The immortal document which proclaimed the independence of the country
declared as self-evident truths that the Creator had endowed all men 'with
certain inalienable rights, and that among these are life, liberty, and
the pursuit of happiness; and that to secure these rights governments are
instituted among men.'"
[Justice Field, dissenting opinion in The Slaughterhouse Cases (1872) 83 U.S. 36 @ 105]
In the 1903 case of United States v. Morris 125 F 322, District Judge Trieber refers to the above case, as well as many others, as the basis for the court's opinion. In this case he explores the history of the thirteenth Amendment and its relationship to the inalienable right to support oneself through labor. Of these rights he quotes: includes the 'right to follow any of the common occupations of life' as declaired by Justice Bradley in the Butchers' Union v. Cresent City Case 111 U.S. 746 @ 762. He begins with the general question: "Can there be any doubt that the right to purchase, lease, and cultivate lands, or to perform honest labor for wages with which to support himself and family, is among these rights thus declared to be 'inherent and inalienable', and concludes with the statement: "That the rights to lease lands and to accept employment as a laborer for hire are fundamental rights, inherent in every free citizen, is indisputable." Notice the change from the broad catigory of 'any of the common occupations of life' to the very narrow conclusion of 'employment as a laborer for hire'. Why? Is there some distinction between the two?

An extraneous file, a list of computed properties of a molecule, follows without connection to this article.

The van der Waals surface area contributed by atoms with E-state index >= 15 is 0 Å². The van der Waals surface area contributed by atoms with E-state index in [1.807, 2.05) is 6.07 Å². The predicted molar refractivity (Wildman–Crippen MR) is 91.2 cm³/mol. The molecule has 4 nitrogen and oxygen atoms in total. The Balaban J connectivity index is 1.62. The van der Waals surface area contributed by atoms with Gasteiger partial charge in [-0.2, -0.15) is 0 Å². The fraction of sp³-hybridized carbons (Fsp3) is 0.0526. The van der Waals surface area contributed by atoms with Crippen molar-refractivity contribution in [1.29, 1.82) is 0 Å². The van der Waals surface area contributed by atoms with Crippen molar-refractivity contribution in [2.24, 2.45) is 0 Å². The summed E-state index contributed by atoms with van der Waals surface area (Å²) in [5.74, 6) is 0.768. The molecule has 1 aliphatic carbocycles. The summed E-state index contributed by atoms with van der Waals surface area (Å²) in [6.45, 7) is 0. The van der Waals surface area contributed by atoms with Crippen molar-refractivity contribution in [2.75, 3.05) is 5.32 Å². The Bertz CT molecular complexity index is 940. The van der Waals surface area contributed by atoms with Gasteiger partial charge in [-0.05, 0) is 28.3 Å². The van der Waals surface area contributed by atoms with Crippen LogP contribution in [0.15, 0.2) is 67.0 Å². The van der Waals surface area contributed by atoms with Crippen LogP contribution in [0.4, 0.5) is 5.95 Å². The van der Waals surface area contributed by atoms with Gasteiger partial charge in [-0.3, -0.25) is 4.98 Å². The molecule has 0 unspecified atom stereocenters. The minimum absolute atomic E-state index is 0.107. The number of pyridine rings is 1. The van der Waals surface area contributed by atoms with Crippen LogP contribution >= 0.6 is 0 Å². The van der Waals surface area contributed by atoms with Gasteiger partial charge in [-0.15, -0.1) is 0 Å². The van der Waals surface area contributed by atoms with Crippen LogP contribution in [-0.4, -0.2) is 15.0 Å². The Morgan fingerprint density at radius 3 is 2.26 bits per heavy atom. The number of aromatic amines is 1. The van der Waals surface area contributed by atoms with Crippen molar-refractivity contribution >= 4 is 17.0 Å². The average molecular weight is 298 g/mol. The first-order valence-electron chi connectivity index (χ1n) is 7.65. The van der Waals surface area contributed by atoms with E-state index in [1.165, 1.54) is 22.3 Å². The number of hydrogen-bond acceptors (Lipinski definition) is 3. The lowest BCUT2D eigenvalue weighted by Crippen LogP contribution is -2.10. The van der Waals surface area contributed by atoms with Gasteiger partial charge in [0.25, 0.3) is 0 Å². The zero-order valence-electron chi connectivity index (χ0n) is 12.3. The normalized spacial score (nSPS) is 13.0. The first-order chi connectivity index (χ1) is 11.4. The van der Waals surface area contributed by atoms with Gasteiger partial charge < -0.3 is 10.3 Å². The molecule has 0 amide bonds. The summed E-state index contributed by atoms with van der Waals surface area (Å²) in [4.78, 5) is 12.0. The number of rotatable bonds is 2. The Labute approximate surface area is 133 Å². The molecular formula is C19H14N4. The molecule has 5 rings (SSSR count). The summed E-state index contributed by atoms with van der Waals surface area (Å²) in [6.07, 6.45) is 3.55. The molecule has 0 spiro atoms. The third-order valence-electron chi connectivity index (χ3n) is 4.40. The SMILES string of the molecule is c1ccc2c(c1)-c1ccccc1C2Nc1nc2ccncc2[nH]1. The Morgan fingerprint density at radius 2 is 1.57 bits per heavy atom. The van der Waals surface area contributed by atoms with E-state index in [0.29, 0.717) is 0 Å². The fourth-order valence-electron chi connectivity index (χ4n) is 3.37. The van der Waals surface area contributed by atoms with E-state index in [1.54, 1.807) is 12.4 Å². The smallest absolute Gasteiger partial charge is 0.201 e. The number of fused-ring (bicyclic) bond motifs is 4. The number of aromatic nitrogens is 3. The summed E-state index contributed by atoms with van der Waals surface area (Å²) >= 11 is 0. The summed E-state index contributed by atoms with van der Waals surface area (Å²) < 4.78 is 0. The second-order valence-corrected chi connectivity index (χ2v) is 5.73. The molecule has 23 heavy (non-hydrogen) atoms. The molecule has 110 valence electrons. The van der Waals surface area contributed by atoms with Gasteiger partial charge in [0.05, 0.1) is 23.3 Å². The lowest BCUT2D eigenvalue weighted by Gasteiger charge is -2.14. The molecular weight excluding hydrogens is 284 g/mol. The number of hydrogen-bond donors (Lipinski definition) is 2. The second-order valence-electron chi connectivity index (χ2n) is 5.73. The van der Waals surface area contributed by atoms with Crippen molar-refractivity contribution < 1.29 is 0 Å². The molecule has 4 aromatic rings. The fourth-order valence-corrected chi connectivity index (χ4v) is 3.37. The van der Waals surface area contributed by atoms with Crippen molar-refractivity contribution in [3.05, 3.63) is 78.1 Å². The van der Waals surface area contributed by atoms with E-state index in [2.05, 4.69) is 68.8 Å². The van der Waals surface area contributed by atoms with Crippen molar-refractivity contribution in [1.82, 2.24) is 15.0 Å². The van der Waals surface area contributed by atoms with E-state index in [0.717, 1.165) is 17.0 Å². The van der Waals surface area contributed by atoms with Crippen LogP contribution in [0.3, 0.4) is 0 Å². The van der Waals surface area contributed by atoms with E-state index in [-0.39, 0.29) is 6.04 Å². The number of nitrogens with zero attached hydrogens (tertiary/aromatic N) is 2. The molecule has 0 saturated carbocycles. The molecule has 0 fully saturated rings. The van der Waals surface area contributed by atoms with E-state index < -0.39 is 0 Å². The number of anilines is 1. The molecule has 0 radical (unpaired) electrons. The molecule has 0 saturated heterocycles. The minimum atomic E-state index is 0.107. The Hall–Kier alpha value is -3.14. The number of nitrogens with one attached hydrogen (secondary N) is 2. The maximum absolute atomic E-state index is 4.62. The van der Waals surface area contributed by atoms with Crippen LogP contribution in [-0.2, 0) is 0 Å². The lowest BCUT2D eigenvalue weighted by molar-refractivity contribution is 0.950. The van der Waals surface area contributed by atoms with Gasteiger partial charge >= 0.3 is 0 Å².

Of course there is. "Labor" is a general term referring to every form of physical and mental effort, it includes both the right to labor for others as well as the inherient right to employ others. "Pursuit of Happiness" is also a very general term meaning not only the right to be employed but also of the right to acquiring those things which make us happy, such as status or property. Judge Trieber makes the distinction between common occupations such as professions, trades and other business pursuits, which by their nature confer certain "privileges" upon the person so employed, and the basic right to earn a living by working for others. Government can not guarantee that a person will be successful or own property, but, government can guarantee to the person the right to pursue such through personal labor. Under the Federal Constitution this principle was recognized in the levying of taxes. The ownership of property being the right protected through the requirement that "direct" taxes be apportioned. Likewise, the right to labor, as an employee for hire, is the right protected through the requirement that "Capitation, and other direct, taxes" be apportioned. The "use" of property and or the "employment" of others in producing "gains and profits" (income), while within the context of "pursuit of happiness", is a right which may be subjected to regulations. The person using property or employing others to produce "gains and profits" does so by choice, thereby controlling the amount of taxes paid. The laborer "for hire", has but one choice.